This is more of an iPhone camera tale. I do have a game camera – a Moultrie M-550 – and I use it in somewhat clumsy attempts to glean information about which animals move through the yard and surrounding fields and woods. But try fitting a game camera to the ceiling of an old porch. Doesn’t work so well.
The subject here is a family of phoebes. At first it was just a female phoebe, working over the course of about two weeks at the end of April and into May to build her nest. Despite the hubbub surrounding our home, the phoebe chose our back porch, specifically the antique light fixture right next to the door, to build her nest. First came the mud, then the moss, then the dried grass and a bit of fur.
Not knowing much about phoebes when the nest-building began, I was surprised by how long it took the bird to finish building, then concerned when she disappeared for a while. Yes, we still heard the regular phoe-be calls from around the yard, but after the nest was done, the first week of May, the phoebe disappeared.
One morning – May 18, to be exact – I peered out the small kitchen window to find the phoebe sitting in the nest. When she left, I tiptoed out and slid my phone into the few inches of space between nest and ceiling to snap a photo, which revealed two eggs within the nest. Each of the next three days, my phone photos revealed an additional egg. After the fifth was laid, mother phoebe began incubating.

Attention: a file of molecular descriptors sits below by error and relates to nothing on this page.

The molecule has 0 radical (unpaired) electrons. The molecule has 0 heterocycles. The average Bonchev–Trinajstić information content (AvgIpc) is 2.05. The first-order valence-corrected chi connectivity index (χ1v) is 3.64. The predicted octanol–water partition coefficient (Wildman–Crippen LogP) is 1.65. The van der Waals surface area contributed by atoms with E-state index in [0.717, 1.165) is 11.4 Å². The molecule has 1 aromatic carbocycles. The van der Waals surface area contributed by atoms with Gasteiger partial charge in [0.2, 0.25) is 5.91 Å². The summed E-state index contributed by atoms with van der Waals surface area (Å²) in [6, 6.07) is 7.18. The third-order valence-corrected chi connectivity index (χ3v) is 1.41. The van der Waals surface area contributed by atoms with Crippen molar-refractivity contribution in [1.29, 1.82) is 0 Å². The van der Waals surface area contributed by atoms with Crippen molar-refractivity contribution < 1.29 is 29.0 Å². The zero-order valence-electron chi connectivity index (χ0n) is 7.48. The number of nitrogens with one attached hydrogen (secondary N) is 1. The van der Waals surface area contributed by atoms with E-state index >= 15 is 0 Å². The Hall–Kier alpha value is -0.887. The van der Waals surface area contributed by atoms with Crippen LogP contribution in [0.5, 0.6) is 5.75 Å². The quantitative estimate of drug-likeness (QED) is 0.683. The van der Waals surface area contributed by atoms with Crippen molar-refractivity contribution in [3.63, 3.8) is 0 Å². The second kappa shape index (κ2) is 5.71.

On June 7, my regular first-thing-in-the-morning glance out the window revealed the phoebe perched at the edge of the nest looking in. Out I went (once she was safely away) to sneak my photo, and there were the chicks, in a muddled mass of pink and yellow flesh that seemed vulnerable and hardly alive.
A few days later, I snapped another set of photos showing that the chicks were growing bigger and fuzzier. On June 13, temperatures rose to around 90 degrees, and the chicks were big enough to rest their heads on the edge of the nest and wait out the heat.
Ten days after the chicks hatched, their nest, which had seemed the perfect size for five eggs, appeared quite overcrowded. The parent phoebes had to hover just beyond the nest, or perch at the very edges of it, to feed the chicks. The babies’ eyes were still closed, but they were becoming boisterous, making baby phoe-be calls when food arrived.
Once the chicks became too big – and too aware – for me to approach the nest without feeling like I was invading their safety zone, I lashed the game camera to a pair of posts set atop a stepladder. By pure luck the lens was angled properly, and the camera later revealed about 1,000 images of the chicks and their parents.
By now, the chicks were regularly stretching their wings and shaking their heads, maybe either jostling for space or trying to shake off the tiny mites that were crawling all over nest and porch wall and ceiling. These, too, are visible in the later photos.
On June 19, the chicks opened their eyes. They took to perching precariously on the edge of the nest and seemed watchful now of their immediate surroundings. Mother and father phoebe arrived throughout the day – from pre-dawn to post-dusk – with various invertebrates clutched in their beaks to feed the five seemingly ravished offspring.
Four days later, we left home mid-afternoon with all five phoebe chicks still in the nest. When we returned two hours later, they had fledged. Somehow the game camera missed any fledging, but the regular calls of phoe-be! close to home assure us they are not too far away.